He I 6678 line profiles of both binary components, disentangled by KOREL, are shown in detail in Fig. 5.
We give two FOTEL solutions in Table 3, allowing for a difference in the zero point of RV scale in the first case (the region near the He I 6678 line is free of telluric lines and no check on the zero point is therefore possible there). One can see that the classical and KOREL solutions agree within the limits of quoted errors. However, the KOREL solution gives a much smaller rms error and should be preferred for the determination of the masses of both binary components.
Radial velocities of the H line give a similar solution but with slightly reduced amplitudes which is a known effect. There are too few spectra as yet to obtain a complete removal of the telluric spectrum near H with KOREL. We therefore postpone the study of the H profiles for a future study.
We arrived at the following improved ephemeris
|element||solution 1||solution 2||solution 3|
|0.6663 0.0038||0.6662 0.0038||0.6675|
|K1 (km s-1)||166.7 5.3||166.7 5.3||171.7|
|K2 (km s-1)||215.9 8.4||215.8 8.4||219.6|
|(km s-1)||-17.2 3.1||-||-|
|(km s-1)||-20.6 2.8||-||-|
|(km s-1)||-||-17.9 2.6||-19.2*|
|No. of RVs||55||55||60|
|rms (km s-1)||15.46||15.52||6.3|
|M1 sin3i ()||3.94||3.94||4.19|
|M2 sin3i ()||3.04||3.04||3.28|
|A sin i ()||9.09||9.09||9.30|
* Note that KOREL solution itself cannot give the systemic velocity.
The value we quote is based on the mean
of RV measurements of positions of KOREL-disentangled profiles of both binary components in SPEFO.
|Figure 5: He I 6678 line profiles of primary and secondary disentangled via KOREL (solid lines) are compared with synthetic LTE line profiles shifted for the systemic velocity of -19 km s-1 and rotationally broadened to projected rotational velocities of 132 and 104 km s-1, for the primary and secondary, respectively, which correspond to spin-orbit synchronization. Wavelengths are in Å and the disentangled profiles from KOREL were normalized using the luminosity ratio from the V light-curve solution - see the text for details.|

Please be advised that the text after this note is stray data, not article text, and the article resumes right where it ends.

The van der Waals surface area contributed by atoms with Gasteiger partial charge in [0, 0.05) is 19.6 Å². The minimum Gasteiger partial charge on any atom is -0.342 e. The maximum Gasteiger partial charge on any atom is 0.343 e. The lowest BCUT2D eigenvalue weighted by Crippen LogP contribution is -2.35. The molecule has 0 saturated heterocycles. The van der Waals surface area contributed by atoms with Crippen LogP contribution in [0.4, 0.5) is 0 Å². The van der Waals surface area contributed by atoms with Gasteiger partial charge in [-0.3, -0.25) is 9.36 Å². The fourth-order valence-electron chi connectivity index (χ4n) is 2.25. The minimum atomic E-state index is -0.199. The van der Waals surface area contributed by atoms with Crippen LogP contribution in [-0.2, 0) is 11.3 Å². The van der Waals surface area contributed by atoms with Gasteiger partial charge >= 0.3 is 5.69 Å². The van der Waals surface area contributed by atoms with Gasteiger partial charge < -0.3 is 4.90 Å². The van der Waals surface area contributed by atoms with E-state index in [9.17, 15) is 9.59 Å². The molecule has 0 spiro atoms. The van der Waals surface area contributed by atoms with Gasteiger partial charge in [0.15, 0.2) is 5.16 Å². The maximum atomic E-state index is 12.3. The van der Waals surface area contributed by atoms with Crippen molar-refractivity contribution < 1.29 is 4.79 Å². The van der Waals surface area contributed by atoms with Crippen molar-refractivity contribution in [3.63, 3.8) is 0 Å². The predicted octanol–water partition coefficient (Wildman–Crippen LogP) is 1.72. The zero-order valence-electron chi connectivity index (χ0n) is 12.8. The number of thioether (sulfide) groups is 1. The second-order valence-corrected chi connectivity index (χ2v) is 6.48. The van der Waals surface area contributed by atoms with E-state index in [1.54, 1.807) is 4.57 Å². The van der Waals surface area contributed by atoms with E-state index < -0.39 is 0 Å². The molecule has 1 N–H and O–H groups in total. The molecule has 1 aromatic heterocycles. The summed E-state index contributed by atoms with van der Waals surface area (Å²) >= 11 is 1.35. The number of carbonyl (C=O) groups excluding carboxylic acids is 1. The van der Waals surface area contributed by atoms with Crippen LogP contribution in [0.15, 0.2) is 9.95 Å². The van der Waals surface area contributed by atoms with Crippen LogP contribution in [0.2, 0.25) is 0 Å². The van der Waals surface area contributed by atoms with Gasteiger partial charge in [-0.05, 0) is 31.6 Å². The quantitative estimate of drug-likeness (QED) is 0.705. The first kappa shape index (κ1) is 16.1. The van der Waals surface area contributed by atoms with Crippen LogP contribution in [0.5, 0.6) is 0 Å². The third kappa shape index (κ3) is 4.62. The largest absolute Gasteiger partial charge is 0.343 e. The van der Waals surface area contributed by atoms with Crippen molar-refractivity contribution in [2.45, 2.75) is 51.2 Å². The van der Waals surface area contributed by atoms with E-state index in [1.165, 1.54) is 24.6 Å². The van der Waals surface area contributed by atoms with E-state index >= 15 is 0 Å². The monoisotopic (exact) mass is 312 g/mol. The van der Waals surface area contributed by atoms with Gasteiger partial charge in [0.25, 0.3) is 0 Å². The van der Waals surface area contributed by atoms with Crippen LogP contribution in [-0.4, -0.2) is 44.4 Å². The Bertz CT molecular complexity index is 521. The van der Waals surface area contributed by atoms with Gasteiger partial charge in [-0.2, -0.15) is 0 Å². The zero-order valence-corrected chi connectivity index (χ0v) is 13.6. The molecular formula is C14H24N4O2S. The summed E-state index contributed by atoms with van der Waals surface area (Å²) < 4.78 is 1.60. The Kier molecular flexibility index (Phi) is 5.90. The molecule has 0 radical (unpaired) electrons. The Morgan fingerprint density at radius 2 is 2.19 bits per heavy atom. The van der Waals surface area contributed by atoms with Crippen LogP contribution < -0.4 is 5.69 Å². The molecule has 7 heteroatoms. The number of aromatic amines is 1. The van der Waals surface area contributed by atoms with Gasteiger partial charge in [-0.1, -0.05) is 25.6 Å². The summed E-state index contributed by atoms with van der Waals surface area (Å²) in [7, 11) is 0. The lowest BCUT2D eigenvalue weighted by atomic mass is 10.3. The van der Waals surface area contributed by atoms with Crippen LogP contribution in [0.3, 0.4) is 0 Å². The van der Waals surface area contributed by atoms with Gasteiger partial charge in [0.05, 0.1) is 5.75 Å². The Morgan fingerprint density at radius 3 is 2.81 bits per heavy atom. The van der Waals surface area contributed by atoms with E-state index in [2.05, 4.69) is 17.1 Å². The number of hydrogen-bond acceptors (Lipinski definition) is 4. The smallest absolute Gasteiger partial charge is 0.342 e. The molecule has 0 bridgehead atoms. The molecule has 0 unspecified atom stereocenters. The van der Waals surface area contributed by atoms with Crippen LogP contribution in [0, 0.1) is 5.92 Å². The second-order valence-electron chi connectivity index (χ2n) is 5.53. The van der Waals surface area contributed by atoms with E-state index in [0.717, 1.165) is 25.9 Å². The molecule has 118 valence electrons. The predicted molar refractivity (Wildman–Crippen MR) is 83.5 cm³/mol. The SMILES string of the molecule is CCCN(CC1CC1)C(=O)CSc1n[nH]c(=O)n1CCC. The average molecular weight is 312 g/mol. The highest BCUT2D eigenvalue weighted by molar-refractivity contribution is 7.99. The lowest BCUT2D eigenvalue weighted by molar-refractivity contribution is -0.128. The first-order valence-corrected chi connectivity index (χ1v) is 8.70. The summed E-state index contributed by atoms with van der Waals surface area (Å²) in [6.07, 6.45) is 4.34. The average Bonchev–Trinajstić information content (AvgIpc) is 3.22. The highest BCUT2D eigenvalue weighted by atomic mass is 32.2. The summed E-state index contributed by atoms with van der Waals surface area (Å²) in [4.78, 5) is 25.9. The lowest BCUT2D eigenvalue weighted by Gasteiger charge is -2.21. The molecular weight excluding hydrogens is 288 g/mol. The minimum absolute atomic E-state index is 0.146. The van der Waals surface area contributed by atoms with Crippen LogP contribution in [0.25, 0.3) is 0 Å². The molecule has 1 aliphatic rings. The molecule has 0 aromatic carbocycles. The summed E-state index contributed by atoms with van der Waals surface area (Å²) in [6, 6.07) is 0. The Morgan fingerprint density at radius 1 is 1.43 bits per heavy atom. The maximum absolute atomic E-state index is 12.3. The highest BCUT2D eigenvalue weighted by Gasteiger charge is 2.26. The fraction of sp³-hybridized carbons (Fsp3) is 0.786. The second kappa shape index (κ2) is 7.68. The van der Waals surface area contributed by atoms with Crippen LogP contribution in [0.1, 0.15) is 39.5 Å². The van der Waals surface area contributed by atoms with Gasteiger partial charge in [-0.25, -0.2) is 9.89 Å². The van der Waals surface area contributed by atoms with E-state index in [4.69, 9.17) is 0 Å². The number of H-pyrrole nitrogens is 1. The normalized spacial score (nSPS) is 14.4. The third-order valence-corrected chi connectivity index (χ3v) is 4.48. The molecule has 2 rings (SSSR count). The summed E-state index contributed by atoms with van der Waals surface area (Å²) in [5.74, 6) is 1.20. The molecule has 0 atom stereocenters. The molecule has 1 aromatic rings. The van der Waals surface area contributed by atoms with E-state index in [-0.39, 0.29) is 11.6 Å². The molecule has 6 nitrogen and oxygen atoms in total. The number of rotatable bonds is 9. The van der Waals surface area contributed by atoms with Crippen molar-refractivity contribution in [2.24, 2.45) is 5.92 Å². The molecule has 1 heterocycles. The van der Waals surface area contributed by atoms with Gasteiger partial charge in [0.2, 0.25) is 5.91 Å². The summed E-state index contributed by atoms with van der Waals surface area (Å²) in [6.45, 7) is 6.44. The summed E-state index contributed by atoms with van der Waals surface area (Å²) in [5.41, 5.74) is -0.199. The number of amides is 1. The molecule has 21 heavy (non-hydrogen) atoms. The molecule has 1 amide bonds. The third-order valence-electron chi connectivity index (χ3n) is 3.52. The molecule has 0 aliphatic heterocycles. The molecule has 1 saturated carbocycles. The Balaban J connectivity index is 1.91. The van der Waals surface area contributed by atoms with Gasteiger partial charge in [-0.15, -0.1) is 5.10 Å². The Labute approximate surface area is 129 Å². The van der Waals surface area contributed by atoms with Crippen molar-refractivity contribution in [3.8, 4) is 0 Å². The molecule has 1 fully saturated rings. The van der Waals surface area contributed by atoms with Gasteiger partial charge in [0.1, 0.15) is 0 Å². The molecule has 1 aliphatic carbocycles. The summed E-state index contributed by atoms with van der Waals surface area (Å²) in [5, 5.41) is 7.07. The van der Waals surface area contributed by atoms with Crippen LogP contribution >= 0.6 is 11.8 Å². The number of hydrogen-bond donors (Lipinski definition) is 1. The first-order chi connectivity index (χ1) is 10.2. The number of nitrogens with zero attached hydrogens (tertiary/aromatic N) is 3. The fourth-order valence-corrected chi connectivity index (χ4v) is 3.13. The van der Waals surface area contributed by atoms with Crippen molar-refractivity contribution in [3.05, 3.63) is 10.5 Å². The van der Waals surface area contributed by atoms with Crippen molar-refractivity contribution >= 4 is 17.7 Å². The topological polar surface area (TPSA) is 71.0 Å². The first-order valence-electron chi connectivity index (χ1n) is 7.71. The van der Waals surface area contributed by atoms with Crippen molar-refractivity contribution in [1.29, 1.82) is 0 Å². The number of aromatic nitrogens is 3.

The observed character of new light curves does not correspond to what would be expected for an ellipsoidal variable, advocated by Harmanec et al. (1999).
The solution of the new light curves were obtained using the latest version of the Wilson-Devinney code (Wilson & Devinney 1971; Wilson 1994). For the main-sequence stars of spectral types B0 to A0, one can estimate the interstellar reddening, using the reddening-free quantity Q=(U-B) - 0.72 (B-V). According to the standard observed UBV colours of V497 Cep obtained by Harmanec et al. (1999) we get Q=-0.604 which corresponds to a B3V star (Drilling & Landolt 2000). According to the mass of the primary component its effective temperature was assumed to be 19 500 K, following Drilling & Landolt (2000), and it was kept fixed during the light-curve solution. The limb darkening coefficients of x1=0.441 and x2=0.388(Claret 2000), albedos A1 = A2 = 1.0 (Rucinski 1969) and gravity exponents of g1 = g2 = 1.00 (von Zeipel 1924) were assumed and kept fixed. The brightness of V497 Cep varies continuously in all orbital phases. A model light curve of a pure reflection effect has always an almost sinusoidal shape. Different choices of gravity- and limb-darkening coefficients led to only minute modifications. The deviations from a pure sinusoidal shape increase slightly with increasing orbital inclination in the sense that maximum become narrower. However, the observed light curve has a maximum which is almost equally broad as the minimum. Therefore, a satisfactory description of the light curve can only be achieved if one allows for some ellipticity, acting together with the reflection.